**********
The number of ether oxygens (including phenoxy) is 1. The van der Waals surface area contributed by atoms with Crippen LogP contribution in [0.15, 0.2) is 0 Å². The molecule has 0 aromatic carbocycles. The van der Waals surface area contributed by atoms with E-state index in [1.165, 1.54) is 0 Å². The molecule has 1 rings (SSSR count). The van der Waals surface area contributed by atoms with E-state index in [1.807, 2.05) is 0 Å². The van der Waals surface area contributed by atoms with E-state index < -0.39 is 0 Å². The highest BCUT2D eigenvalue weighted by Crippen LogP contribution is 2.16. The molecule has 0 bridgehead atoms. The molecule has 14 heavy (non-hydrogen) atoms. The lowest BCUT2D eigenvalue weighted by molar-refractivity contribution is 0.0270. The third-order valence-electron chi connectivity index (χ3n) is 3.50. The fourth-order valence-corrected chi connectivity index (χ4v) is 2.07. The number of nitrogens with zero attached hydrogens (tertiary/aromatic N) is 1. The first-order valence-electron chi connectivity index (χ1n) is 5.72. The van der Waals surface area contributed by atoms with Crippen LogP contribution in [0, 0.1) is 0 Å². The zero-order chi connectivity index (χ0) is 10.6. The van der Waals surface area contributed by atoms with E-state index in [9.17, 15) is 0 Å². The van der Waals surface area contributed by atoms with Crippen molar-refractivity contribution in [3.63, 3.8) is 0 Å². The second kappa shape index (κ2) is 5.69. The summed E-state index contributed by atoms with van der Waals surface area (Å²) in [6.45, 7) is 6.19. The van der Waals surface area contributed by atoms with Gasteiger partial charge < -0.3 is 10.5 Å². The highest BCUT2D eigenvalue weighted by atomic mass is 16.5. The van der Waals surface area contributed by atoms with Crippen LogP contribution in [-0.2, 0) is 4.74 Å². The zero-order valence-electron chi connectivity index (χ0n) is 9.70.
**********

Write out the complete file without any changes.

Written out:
The number of ether oxygens (including phenoxy) is 1. The van der Waals surface area contributed by atoms with Crippen LogP contribution in [0.15, 0.2) is 0 Å². The molecule has 0 aromatic carbocycles. The van der Waals surface area contributed by atoms with E-state index in [1.165, 1.54) is 0 Å². The molecule has 1 rings (SSSR count). The van der Waals surface area contributed by atoms with E-state index in [1.807, 2.05) is 0 Å². The van der Waals surface area contributed by atoms with E-state index < -0.39 is 0 Å². The highest BCUT2D eigenvalue weighted by Crippen LogP contribution is 2.16. The molecule has 0 bridgehead atoms. The molecule has 14 heavy (non-hydrogen) atoms. The lowest BCUT2D eigenvalue weighted by molar-refractivity contribution is 0.0270. The third-order valence-electron chi connectivity index (χ3n) is 3.50. The fourth-order valence-corrected chi connectivity index (χ4v) is 2.07. The number of nitrogens with zero attached hydrogens (tertiary/aromatic N) is 1. The first-order valence-electron chi connectivity index (χ1n) is 5.72. The van der Waals surface area contributed by atoms with Crippen LogP contribution in [0, 0.1) is 0 Å². The zero-order chi connectivity index (χ0) is 10.6. The van der Waals surface area contributed by atoms with E-state index in [9.17, 15) is 0 Å². The van der Waals surface area contributed by atoms with Crippen molar-refractivity contribution in [3.63, 3.8) is 0 Å². The second kappa shape index (κ2) is 5.69. The summed E-state index contributed by atoms with van der Waals surface area (Å²) in [6.45, 7) is 6.19. The van der Waals surface area contributed by atoms with Gasteiger partial charge < -0.3 is 10.5 Å². The highest BCUT2D eigenvalue weighted by atomic mass is 16.5. The van der Waals surface area contributed by atoms with Crippen LogP contribution in [-0.2, 0) is 4.74 Å². The zero-order valence-electron chi connectivity index (χ0n) is 9.70.